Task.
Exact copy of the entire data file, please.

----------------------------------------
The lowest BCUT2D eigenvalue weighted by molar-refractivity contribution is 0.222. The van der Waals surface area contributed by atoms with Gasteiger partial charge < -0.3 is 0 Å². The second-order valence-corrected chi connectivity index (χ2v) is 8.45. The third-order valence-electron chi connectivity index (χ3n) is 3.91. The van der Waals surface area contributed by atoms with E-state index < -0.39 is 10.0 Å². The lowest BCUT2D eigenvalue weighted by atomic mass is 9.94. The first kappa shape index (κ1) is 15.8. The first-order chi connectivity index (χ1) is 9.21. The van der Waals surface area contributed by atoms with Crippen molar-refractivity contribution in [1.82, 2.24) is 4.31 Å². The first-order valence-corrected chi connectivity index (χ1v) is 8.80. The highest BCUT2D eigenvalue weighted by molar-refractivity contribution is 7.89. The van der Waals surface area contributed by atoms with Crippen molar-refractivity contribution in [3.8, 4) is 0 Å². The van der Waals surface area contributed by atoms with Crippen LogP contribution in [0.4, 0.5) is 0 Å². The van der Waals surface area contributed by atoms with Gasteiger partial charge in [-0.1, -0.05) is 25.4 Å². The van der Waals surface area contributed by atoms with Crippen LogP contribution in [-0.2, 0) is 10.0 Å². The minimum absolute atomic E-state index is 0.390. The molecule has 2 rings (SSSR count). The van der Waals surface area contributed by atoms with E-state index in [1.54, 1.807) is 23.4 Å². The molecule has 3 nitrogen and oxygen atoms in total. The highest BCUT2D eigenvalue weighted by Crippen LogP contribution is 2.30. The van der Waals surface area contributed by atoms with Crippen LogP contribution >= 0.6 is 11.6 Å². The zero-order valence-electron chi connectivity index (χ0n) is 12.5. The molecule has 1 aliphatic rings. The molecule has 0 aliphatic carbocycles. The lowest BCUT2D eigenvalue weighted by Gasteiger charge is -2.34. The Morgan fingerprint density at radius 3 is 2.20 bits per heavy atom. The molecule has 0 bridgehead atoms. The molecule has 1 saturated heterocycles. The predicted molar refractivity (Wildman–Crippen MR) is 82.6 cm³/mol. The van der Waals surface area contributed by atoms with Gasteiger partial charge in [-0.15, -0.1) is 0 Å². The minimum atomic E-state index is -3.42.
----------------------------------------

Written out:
The lowest BCUT2D eigenvalue weighted by molar-refractivity contribution is 0.222. The van der Waals surface area contributed by atoms with Gasteiger partial charge < -0.3 is 0 Å². The second-order valence-corrected chi connectivity index (χ2v) is 8.45. The third-order valence-electron chi connectivity index (χ3n) is 3.91. The van der Waals surface area contributed by atoms with E-state index < -0.39 is 10.0 Å². The lowest BCUT2D eigenvalue weighted by atomic mass is 9.94. The first kappa shape index (κ1) is 15.8. The first-order chi connectivity index (χ1) is 9.21. The van der Waals surface area contributed by atoms with Crippen molar-refractivity contribution in [1.82, 2.24) is 4.31 Å². The first-order valence-corrected chi connectivity index (χ1v) is 8.80. The highest BCUT2D eigenvalue weighted by molar-refractivity contribution is 7.89. The van der Waals surface area contributed by atoms with Crippen molar-refractivity contribution in [3.8, 4) is 0 Å². The van der Waals surface area contributed by atoms with Crippen LogP contribution in [0.4, 0.5) is 0 Å². The van der Waals surface area contributed by atoms with Gasteiger partial charge in [-0.1, -0.05) is 25.4 Å². The van der Waals surface area contributed by atoms with Crippen LogP contribution in [-0.2, 0) is 10.0 Å². The minimum absolute atomic E-state index is 0.390. The molecule has 2 rings (SSSR count). The van der Waals surface area contributed by atoms with E-state index in [1.54, 1.807) is 23.4 Å². The molecule has 3 nitrogen and oxygen atoms in total. The highest BCUT2D eigenvalue weighted by Crippen LogP contribution is 2.30. The van der Waals surface area contributed by atoms with Crippen LogP contribution >= 0.6 is 11.6 Å². The zero-order valence-electron chi connectivity index (χ0n) is 12.5. The molecule has 1 aliphatic rings. The molecule has 0 aliphatic carbocycles. The lowest BCUT2D eigenvalue weighted by Gasteiger charge is -2.34. The Morgan fingerprint density at radius 3 is 2.20 bits per heavy atom. The molecule has 0 bridgehead atoms. The molecule has 1 saturated heterocycles. The predicted molar refractivity (Wildman–Crippen MR) is 82.6 cm³/mol. The van der Waals surface area contributed by atoms with Gasteiger partial charge in [-0.15, -0.1) is 0 Å². The minimum atomic E-state index is -3.42.